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Grand Canyon Wolf Recovery Project

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Press Release: Grand Canyon Wolf Named “Echo” in World-wide Contest

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For Immediate Release, December 11, 2014

Contact: Emily Renn, (928) 202-1325, Grand Canyon Wolf Recovery Project
Ellen Winchester, (928) 638-2389, owner, Kaibab Lodge
Angela Tanner, (208) 230-1090, mother of contest winner Zachary Tanner
Kim Crumbo, (928) 606-5850, Grand Canyon Wildlands Council
Maggie Howell, (914) 763-2373, Wolf Conservation Center
Kirk Robinson, (801) 468-1535, Western Wildlife Conservancy
Alison Huyett, (410) 693-1591, Pacific Wolf Coalition
Kurt Holtzen, National Wolfwatcher Coalition Northern Rockies Representative

Grand Canyon Wolf Named "Echo" in World-wide Contest

GRAND CANYON NATIONAL PARK, Ariz.— The endangered female gray wolf recently confirmed north of Grand Canyon National Park now has a name-Echo. Her name was chosen from over 500 entries in a contest sponsored by conservation groups across the western U.S. and by facilities who house and breed wolves for endangered species recovery. Ten-year old contest winner Zachary Tanner from Milwaukie, Oregon, said he chose the name Echo "because she came back to the Grand Canyon like an Echo does."

DNA tests from scat show that Echo traveled hundreds of miles from the Northern Rockies to the Grand Canyon region, an area that scientists identified as one of the last best places in the Southwest for wolves. A government extermination campaign in the early twentieth century wiped out the region's native wolves by the early 1940's. Echo is the first wolf confirmed in the area since. She is currently fully protected under the Endangered Species Act, but could be left completely vulnerable to shooting and trapping under an Obama administration plan to strip legal protections for gray wolves nation-wide, ignoring the majority of 1.6 million public comments calling for continued protections.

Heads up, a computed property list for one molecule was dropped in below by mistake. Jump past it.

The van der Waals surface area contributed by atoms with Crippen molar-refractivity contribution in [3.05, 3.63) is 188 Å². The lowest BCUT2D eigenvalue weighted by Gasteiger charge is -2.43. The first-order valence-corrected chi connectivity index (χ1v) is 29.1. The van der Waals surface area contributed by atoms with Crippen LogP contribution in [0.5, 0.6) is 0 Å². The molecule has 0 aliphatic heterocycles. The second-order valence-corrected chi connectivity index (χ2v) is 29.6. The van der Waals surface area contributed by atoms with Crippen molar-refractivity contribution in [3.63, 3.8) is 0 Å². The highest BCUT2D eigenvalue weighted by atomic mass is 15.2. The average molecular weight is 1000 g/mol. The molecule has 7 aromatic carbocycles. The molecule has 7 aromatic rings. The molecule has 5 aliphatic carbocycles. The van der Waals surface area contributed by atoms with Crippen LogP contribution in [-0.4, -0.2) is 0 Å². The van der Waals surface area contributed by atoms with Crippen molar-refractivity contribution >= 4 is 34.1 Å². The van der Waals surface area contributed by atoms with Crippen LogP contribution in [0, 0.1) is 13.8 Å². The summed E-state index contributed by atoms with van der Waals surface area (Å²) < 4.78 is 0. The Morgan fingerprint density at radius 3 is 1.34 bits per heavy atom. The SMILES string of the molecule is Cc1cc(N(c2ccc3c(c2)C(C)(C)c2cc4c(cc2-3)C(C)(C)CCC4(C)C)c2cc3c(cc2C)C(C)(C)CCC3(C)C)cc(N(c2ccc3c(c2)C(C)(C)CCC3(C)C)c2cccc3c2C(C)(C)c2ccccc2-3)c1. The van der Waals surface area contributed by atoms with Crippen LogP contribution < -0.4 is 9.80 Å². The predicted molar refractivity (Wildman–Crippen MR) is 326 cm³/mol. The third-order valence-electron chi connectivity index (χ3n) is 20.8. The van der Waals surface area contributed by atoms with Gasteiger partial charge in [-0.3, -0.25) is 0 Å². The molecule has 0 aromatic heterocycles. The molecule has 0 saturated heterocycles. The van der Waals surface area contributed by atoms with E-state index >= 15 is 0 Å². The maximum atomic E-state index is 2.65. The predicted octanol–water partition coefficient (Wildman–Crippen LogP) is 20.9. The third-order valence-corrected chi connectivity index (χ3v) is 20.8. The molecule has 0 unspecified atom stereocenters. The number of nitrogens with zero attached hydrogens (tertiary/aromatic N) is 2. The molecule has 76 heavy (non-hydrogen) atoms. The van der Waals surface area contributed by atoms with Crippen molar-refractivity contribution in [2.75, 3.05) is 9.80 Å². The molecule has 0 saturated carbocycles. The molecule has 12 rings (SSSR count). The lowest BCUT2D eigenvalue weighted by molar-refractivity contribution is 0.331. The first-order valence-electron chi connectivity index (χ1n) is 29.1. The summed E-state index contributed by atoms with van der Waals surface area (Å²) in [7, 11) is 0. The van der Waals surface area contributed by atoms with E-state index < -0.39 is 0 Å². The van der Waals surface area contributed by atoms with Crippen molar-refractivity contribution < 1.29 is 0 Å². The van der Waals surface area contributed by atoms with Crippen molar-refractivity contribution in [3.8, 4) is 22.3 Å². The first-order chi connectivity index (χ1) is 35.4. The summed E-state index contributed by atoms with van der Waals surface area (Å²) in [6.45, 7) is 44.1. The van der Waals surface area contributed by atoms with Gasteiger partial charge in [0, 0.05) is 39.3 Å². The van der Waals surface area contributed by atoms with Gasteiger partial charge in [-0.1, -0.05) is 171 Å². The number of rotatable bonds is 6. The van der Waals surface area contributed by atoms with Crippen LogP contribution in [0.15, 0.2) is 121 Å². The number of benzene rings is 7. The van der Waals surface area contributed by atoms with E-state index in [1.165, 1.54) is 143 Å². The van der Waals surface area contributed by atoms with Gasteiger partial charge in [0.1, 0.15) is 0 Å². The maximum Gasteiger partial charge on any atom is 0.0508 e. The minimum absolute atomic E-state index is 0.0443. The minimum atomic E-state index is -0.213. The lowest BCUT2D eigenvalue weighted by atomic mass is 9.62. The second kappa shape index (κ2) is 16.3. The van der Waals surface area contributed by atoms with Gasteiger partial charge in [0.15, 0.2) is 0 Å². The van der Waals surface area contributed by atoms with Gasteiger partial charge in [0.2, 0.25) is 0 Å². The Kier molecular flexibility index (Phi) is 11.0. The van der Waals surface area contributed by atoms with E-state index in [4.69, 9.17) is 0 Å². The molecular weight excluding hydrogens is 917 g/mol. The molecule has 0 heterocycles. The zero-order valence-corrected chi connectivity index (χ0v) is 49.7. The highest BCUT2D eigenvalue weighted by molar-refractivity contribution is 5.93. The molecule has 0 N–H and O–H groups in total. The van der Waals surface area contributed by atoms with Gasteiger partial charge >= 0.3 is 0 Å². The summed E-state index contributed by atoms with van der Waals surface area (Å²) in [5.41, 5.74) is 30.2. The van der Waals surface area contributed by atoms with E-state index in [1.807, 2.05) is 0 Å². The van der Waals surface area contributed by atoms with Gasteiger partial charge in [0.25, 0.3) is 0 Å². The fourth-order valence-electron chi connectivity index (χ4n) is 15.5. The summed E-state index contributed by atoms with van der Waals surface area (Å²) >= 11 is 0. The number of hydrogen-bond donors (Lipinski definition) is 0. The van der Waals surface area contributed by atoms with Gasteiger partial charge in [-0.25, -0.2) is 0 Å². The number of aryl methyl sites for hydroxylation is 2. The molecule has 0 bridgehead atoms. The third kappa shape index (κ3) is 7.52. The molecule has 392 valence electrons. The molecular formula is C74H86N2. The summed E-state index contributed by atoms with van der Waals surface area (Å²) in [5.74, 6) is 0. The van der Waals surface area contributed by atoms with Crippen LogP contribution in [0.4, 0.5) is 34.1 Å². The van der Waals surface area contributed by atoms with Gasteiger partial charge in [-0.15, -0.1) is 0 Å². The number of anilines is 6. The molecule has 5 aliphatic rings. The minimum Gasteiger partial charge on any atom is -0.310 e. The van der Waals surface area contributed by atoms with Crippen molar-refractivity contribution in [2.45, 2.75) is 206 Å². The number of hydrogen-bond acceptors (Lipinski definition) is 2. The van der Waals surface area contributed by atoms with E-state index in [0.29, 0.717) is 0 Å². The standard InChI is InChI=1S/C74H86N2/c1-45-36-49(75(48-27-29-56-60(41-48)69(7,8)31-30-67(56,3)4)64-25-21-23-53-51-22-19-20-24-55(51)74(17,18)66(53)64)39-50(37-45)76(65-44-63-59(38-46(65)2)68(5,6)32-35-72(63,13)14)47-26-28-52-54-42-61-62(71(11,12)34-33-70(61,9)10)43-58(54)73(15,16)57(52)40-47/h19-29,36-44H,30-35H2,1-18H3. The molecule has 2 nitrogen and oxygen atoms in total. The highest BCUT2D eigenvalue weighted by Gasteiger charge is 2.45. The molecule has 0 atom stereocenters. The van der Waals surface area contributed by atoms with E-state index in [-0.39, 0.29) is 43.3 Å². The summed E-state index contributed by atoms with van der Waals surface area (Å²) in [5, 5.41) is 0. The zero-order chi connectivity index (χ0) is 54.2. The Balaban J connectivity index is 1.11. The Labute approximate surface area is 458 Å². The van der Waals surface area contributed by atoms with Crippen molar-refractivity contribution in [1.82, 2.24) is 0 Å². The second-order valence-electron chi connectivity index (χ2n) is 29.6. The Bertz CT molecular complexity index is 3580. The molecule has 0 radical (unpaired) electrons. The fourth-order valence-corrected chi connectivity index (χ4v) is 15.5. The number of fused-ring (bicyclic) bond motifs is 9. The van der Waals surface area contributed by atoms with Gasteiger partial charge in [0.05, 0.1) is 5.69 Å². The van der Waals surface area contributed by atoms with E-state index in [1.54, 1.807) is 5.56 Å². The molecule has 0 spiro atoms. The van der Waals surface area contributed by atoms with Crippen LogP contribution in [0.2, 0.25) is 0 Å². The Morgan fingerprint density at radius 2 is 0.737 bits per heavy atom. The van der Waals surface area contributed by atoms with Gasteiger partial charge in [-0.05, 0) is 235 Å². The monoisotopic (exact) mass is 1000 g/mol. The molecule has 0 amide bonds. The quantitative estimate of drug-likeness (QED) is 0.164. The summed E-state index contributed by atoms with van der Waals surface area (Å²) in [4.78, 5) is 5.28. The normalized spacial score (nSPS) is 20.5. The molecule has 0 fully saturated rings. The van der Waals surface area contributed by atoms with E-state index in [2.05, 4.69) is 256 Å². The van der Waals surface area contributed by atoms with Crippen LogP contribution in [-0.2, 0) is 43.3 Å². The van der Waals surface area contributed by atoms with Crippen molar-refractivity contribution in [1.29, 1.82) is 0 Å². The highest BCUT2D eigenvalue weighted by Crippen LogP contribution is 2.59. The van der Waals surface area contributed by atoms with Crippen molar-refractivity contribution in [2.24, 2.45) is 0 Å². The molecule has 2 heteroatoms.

In his winning contest entry, Zachary said he cares about wolves because "they are a part of the food chain, and they are so beautiful and we need them. All of them. All of every creature. We need them. "

Rules allowing wolf kills loosened

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Arizona Daily Sun (Original) Posted on December 11, 2014 by Emery Cowan

The Mexican wolf is the rarest and most genetically distinct subspecies of all North American gray wolves. It was listed as an endangered subspecies in 1976 when just seven animals remained in the United States. The first wolves were reintroduced into the wild in 1998 and the population has since grown to an estimated 83 animals.

The U.S. Fish and Wildlife Service released a final environmental impact statement on proposed regulation changes regarding Mexican wolf management last month and is going through a last comment period before finalizing the document. The new rules will eventually allow the wolves to roam throughout a much larger area of southern New Mexico and Arizona but would increase the circumstances under which the animals could be killed, relocated or returned to captivity.

Study: Wolf kills might not work

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Arizona Daily Sun (Original) Posted on December 11, 2014 by Emery Cowan

Michael Robinson has been monitoring Mexican wolf populations for years, tracking how they fluctuate and whether those fluctuations affect the number of fatal attacks on livestock each year.

The Center for Biological Diversity conservation advocate firmly believes rules for managing the federally protected wolves' recovery have been warped by political forces and riddled with loopholes for when wolves can be killed or removed from their habitat.

"It shows science is taking a backseat to the livestock industry's demands," Robinson said.